World-class city, eh?

Sampling Vancouver's best restaurants.

LUMIERE

2551 W. Broadway, Vancouver, B.C., 604-739-8185 Tues.-Sun., 5 p.m.-close AE, DC, MC, V / full bar OUEST

2881 Granville, Vancouver, B.C., 604-738-8938 5:30 p.m,-10:30 p.m. daily AE, DC, MC, V / full bar MONSOON

2526 Main, Vancouver, B.C., 604-879-4001 dinner 5 p.m.-midnight daily; brunch 11a.m.-3 p.m. Sat.-Sun. AE, DC, MC, V / full bar VIJ'S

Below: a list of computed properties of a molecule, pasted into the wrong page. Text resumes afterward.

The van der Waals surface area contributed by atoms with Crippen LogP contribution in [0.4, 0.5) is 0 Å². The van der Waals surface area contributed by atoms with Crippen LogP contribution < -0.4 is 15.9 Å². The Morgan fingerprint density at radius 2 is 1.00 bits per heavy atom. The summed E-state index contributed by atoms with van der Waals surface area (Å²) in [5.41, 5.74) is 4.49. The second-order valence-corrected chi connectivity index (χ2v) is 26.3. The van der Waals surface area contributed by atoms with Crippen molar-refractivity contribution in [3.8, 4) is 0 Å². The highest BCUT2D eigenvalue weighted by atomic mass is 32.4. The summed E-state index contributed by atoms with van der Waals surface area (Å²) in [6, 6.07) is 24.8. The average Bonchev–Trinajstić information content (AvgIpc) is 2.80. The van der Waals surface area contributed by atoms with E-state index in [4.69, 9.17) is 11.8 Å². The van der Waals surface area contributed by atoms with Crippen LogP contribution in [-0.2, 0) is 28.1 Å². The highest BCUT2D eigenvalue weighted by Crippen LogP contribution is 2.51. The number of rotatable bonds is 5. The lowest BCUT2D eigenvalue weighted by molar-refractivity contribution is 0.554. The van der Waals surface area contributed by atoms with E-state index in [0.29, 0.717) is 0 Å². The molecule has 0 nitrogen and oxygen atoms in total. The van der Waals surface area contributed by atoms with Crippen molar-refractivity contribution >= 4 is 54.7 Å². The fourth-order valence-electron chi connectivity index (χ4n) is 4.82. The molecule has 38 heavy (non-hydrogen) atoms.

1480 W. 11th, Vancouver, B.C., 604-736-6664 5 p.m.-10:30 p.m. daily, no reservations AE, DC, MC, V / beer and wine WHEN I HAVE a hankering for demerara-sugar-and-tamarind-marinated beef tenderloin in blackened-cumin-seed curry, when I'm longing for banana-stuffed French toast with coconut-cardamom syrup, when only organic butter from Jersey cows will do . . . I know it's time for a trip to Vancouver. O Canada! For foodies, a trip across our crowded border-to-the-north is well worth the three-hour wait at customs—and not only for the remarkable $1.50 value of the U.S. dollar. (By and large we found the prices listed on Vancouver menus commensurate with ours . . . and that's before we figured in the exchange rate. Tally ho!) No, foodies have long known that for its sheer number of terrific restaurants, its sure hand with classic techniques, its fearless pioneering of unheard-of fusions, and its exhilarating breadth of world cuisines, Vancouver is a world-class eating destination. Armed with good advice from a couple of local gourmands, I went up to see what's new and worth knowing about. The current buzz is all over the new bar at Lumiere, the oh-so-cool adjunct to hotshot chef Rob Feenie's haute sensation on West Broadway. The restaurant is stark and expensive, and its patrons suggest why Vancouver is considered the L.A. of Canada. (The weekend we were in town so were Al Pacino, Charlize Theron, Robin Williams, Laura Dern, Mandy Patinkin, Angelina Jolie, Terrence Stamp, Kevin Bacon, Stockard Channing, Cybill Shepherd, Hilary Swank, Malcolm McDowell, and over 30 other household names.) Lumiere, with its pricey prix fixe menu, is there to serve them. And now the bar at Lumiere is there to serve the rest of us. For about $8 (all prices given are in U.S. dollars) bar patrons can sample one of Feenie's little plates: maybe maple-syrup-and-sake-marinated Chilean sea bass with mousseron mushrooms, braised short-rib meat, and soy/hijiki sauce; maybe pan-seared foie gras with rhubarb foam, grapefruit-and-rhubarb salad, and pink peppercorn. Feenie is a classicist who clearly isn't afraid of playing around with large flavors. We ordered a lamb shoulder in a ratatouille-white bean ragout ($8) and were pleased with the robustness of the dish, particularly welcome in a setting this minimalist and precious. (The barroom is narrow and cloaked entirely in chartreuse tiles, with a glowing chartreuse bar and frisky cocktails that glow in any number of other colors.) Better still was the ravioli of red kuri squash and mascarpone ($8), whose brave sweetness and sensational texture was intelligently offset by truffle butter. A splendid chocolate mousse ($5.50) finished us off nicely. The nosh 'n' slosh, celebrity-safari portion of our trip complete, we headed Ouest-ward for a proper dinner. The most formal outing from the restaurant group that brought Vancouver the critically acclaimed CinCin and Blue Water Cafe and Raw Bar, Ouest is contemporary French cuisine from star chef David Hawksworth. It's a sleek, sophisticated room in Vancouver's stylish residential Kitsilano district that, open all of six months, has already won a slew of popular and critical awards, including the Vancouver Sun's best new restaurant of 2000. It took us one sip to know why. A gratis amus饼/I> of chilled watercress velout頳tartled us down to our bones with its purity of flavor, then buckled our knees with its glorious finish of cream. Hawksworth, who in Europe reportedly earned two- and three-star ratings from Michelin, is a wow of a chef—flawless in his classical technique, maestro of the inventive tweak, and invested to the minutest detail. The only butter he uses, for instance, is an organic sort from Jersey cows. And the house salad ($7.50) was scattered with herbs and crowned with a garden of frizzled root vegetables, small gestures that were nonetheless intelligent and meaningful. Another starter, a tarte Tatin of carmelized endive ($14), was topped with a halved Baja scallop and poured over with a 50-year-old balsamic vinegar as robust and sweet as port: stunning. A plate of guinea fowl ($22.50) was done in herbs and its own juices, along with a nice tart drink of lime. Salmon nage ($22) was also splendid, its broth aromatic with herbs and brine and generously scattered with all manner of shellfish. Hawksworth is clearly interested in fish—his menu features it prominently—and can be entirely trusted with its preparation. Heck, I'd trust Hawksworth with my last meal on earth. THOUGH WE ROLLED out of Ouest vowing to never eat again, the next morning found us hungrily heading out through Chinatown to a hip haunt on its far side called Monsoon. It's in an emerging neighborhood just starting to be known as South Main, or SOMA (since every city apparently needs one of these), and my source had advised me to wear black. The neighborhood has the raggedly transitional feel of one that will be solidly fashionable in 10 years and pass頩n 20, plastered with poster boards (how I miss them!) and pocked with secondhand shops. Amidst all this sits Monsoon, with walls the color of toucan feathers and a menu exalting the cuisines of the Asian tropics—sort of. I mean, how else can you classify the sensationally munchable, subtly Indian-spiced masala fries with banana ketchup ($2)? Or the spicy, delicious lamb sausages with mint chutney ($3)? Or the nicely fried corn cakes with chili, coconut, and cilantro ($4)? (These were wonderful when dredged in banana chutney and raita.) An array of zingy morning drinks— from guava-sweetened champagne to Vietnamese coffee (we had orange juice thickened with mango puree)—makes Monsoon a great brunch destination, but dinners here, decidedly Indian, are reportedly original and tasty. Our only quibble was with the aforementioned baked-banana-stuffed French toast ($4.75), which wasn't grilled on one side. (Great coconut-cardamom syrup, though.) The service was as personable and accommodating as only young hippie chicks can be. Indeed, we were set to check out a Chinese place that evening, but said engaging hippie chick reset our course to what she claimed was the best Indian food in town. That's high praise in Vancouver. And that's how we found Vij's, which is just the sort of joint you want to happen upon in a city like this: sophisticatedly arty, with the soul of a hole-in-the-wall; culinarily exotic, with obvious populist appeal (they were beating customers off with sticks on a Sunday night); bizarrely inventive, yet anchored in tradition. Vikram Vij's place is an enigmatic world of contradictions and was utterly enchanting, from our first sip of complementary chai to our reluctant goodbyes. Samosas stuffed with a luscious cream of garlicky ricotta came kissed with fenugreek ($5.50) and were fluffy and delectable, afloat in a moat of Bengali curry with mint chutney. As for the aforementioned beef tenderloin, marinated in demerara sugar and tamarind and served with a blackened-cumin-seed curry ($16)—this was the most flavorful, impossibly tender beef I've ever tasted. Charry from the grill, oozing their sweet marinade, dripping curry sauce, these fork-tender bites were simply extraordinary. Served with a potato-cauliflower puree and decorated whimsically with fiddleheads, this dish was a revelation. Meanwhile, unfolding around us was some of the most remarkable choreography of service I've ever seen, with fleets of servers and hosts and busers managing the overstuffed room with graceful finesse. This included passing gratis platters of cumin-flecked naan and potato poori to the happy masses, who were using them to dredge up the final traces of Vij's remarkable curries. I should have stuffed my pockets for the long drive back to my country, but instead I made a mental note to come back soon. For curry like this, I'd wait days at the border. krobinson@seattleweekly.com